Firestopping, Part I

What is that red, silly putty all over those pipes and penetrating the wall? If it is red, is it really good. What if it is not red? Do pipes penetrating gypsum board stud walls require an approved firestopping system? Is firestopping one word?

In this set of columns, I will attempt to address these and other questions related to firestopping. The focus of these columns will be those issues affecting the plumbing engineer. 

Let us start with some firestopping basics. References will be to the 2015 IBC unless otherwise noted.

The firestopping requirements are found in Section 714 Penetrations. Generally, a penetration of a fire-resistant rated wall requires some form of protection. Likewise, the penetration of a fire-resistant rated horizontal assembly not protected with a shaft also requires protection. 

Section 714.3 addresses penetrations of walls, including fire walls, fire barriers, fire partitions and smoke barrier walls. Penetrations are classified in one of two categories. A through penetration is defined as, “a breach in both sides of a floor, floor-ceiling or wall assembly to accommodate an item passing through the breaches.”  Here is a case where violating the prohibition against using the word in the definition of the word would have made sense.  

The other type of penetration is the membrane penetration defined as a, “breach (ugh!) in one side of a floor-ceiling, roof-ceiling or wall assembly to accommodate an item installed into or passing through the breach.” For example, an electrical receptacle located in a stud wall which only penetrates one side of the wall.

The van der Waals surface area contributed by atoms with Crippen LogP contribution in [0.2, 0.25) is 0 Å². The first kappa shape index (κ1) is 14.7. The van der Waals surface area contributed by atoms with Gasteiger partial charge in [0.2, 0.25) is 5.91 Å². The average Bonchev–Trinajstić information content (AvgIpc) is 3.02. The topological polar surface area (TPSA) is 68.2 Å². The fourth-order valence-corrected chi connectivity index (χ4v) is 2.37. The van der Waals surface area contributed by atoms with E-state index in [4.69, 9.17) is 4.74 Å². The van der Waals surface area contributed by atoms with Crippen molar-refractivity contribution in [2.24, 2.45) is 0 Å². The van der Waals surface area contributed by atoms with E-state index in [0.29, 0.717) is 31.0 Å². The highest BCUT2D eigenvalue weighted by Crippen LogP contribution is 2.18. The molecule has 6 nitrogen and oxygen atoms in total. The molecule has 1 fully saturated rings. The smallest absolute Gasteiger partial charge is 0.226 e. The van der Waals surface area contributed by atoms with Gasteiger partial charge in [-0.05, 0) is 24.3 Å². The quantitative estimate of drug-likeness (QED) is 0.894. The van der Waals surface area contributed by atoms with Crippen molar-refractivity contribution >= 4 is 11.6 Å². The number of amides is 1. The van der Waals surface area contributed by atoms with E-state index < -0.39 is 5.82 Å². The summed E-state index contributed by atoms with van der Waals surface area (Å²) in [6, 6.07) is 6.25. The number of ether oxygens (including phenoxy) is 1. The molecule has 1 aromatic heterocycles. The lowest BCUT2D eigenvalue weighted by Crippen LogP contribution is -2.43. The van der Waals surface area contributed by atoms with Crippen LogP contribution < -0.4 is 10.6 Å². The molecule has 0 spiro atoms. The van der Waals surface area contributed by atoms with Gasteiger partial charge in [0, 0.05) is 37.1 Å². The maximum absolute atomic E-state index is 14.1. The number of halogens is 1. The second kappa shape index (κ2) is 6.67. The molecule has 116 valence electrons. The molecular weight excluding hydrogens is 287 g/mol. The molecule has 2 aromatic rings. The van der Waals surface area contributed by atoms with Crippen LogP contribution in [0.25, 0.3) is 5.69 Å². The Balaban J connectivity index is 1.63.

Through penetrations in general must be protected with an approved through penetration firestop system which has been tested in accordance with ASTM E814 or UL 179. There are some important exceptions to this. If maximum 6-inch diameter steel or copper pipes, tubes or conduits penetrate a concrete or masonry wall, the annular space around the penetrating items can be filled with concrete, grout or mortar to the full thickness of the wall provided the penetration is less than 144-square inches. Keep in mind that if this is done with sprinkler piping requiring earthquake protection then flexible couplings will be needed on either side of the wall.

A firestop system is also not required if the fill material prevents the passage of flame and hot gas as specified in 714.3.1 Exception 2. I think this provision could be used to permit a judgment that one may patch small penetrations of gypsum wallboard with joint compound. Through penetration firestop systems must have an F rating equal to or greater than the fire resistance of the assembly. F rating is defined as, “the time period that the through-penetration firestop system limits the spread of fire through the penetration when tested in accordance with ASTM E 814 or UL 1479.”